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New Year’s Resolutions No More

NoMoreResoDid you accomplish any of your New Year’s Resolutions from last year? If so, congratulations! But for some of us, the annual habit of making a list of what we’ll do (or not do) for the next 12 months just isn’t working any more.  We start with great goals, perhaps we’re going to exercise every day, or learn to play a musical instrument, or swear off cookies for the rest of our lives. But a day, a week, a month into the New Year and these big goals just seem unattainable. We haven’t become a different person, which is good. But it means we also haven’t tackled those resolutions.

So instead of resolutions, why look instead at ways to live your life every day, and every week – not as an entirely new way of living, but just by adopting one small habit.

Focus on Slow and Steady

Change is hard. Start with one small habit you want to change; one you are confident you can accomplish. This could be something as simple as drinking a glass of water every morning when you wake up, or reducing the cups of coffee you drink by just one cup. Track how you are doing, forgive yourself when you miss, but see if you can keep up your intention for a week, then another week, until you’ve reached a month. 30 days is a suggestion length of time to establish a new habit, so celebrate! You did it. Now pick something else.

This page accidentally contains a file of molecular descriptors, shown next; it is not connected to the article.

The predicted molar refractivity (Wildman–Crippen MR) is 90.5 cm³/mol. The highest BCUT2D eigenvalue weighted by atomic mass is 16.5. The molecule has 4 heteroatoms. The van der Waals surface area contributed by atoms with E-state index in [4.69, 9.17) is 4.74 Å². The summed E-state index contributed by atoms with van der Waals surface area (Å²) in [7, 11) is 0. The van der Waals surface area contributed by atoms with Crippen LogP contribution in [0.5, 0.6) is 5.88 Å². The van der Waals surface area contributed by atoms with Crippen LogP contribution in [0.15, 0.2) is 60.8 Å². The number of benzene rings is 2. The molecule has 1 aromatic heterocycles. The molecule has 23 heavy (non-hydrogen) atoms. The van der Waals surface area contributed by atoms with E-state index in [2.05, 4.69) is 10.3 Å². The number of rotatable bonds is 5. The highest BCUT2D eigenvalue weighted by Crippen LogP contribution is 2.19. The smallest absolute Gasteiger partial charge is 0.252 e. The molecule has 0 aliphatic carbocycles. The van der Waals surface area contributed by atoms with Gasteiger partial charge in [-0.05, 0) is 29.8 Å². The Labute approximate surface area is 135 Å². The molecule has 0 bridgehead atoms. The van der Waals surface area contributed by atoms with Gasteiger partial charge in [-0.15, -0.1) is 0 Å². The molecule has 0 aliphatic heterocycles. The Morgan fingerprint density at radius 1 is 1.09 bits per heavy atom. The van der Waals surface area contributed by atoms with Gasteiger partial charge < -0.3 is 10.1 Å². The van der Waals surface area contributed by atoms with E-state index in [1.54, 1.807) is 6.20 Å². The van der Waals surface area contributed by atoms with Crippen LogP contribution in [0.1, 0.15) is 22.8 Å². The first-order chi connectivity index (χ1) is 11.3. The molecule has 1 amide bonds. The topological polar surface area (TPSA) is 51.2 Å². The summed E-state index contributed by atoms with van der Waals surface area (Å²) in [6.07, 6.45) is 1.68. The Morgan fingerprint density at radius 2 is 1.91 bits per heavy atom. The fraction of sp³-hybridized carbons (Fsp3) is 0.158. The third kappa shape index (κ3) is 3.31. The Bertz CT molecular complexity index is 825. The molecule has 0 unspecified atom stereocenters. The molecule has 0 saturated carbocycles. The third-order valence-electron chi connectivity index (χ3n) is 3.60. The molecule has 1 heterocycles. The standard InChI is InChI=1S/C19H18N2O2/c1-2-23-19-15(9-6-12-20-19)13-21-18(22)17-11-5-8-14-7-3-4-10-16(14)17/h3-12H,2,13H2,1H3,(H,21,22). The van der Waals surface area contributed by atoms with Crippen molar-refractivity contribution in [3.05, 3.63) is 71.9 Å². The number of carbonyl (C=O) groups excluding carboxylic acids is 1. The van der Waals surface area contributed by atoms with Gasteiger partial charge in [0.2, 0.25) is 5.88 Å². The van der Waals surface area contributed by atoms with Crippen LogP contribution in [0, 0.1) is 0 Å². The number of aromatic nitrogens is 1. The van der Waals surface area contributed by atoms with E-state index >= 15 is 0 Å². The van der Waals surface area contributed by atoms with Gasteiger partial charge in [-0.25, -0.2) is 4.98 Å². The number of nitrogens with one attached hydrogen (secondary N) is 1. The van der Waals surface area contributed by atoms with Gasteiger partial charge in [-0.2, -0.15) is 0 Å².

Consider replacing one bad habit with a good habit. Giving something up or making a big change is forever. You don’t need to do that. Instead of giving up your television snack, switch from chips to popcorn, or from soda pop to sparkling water with a bit of juice. This helps you get used to change gradually, and not feel like you’ve totally gone in a different direction.

Track and reward: Make a list of a few things you’d like to add or adjust in your life each week and see if you can check off just one or two items. These could include things like: take a walk, call a friend, meditate 5 minutes, enjoy one meatless meal, etc. Give yourself “rewards” for checking off items, perhaps your favourite coffee or a new magazine.

Pick fun over “must”: Instead of resolutions, make a list of enjoyable things you’d like to do over the next year, put photos of these activities on your wall to remind yourself of these goals and why they are special to you.

Change from “checking goals off a list” to making a “positive focus” list. This is a list (or conversation with someone close) that you make at the end of each week, perhaps on a Friday night. Review the week and name three “positive things” that happened that week. We tend to inflate negative experiences and dismiss the positive. By remembering a kind word, or a small triumph, you can keep focused on what is going right in your life.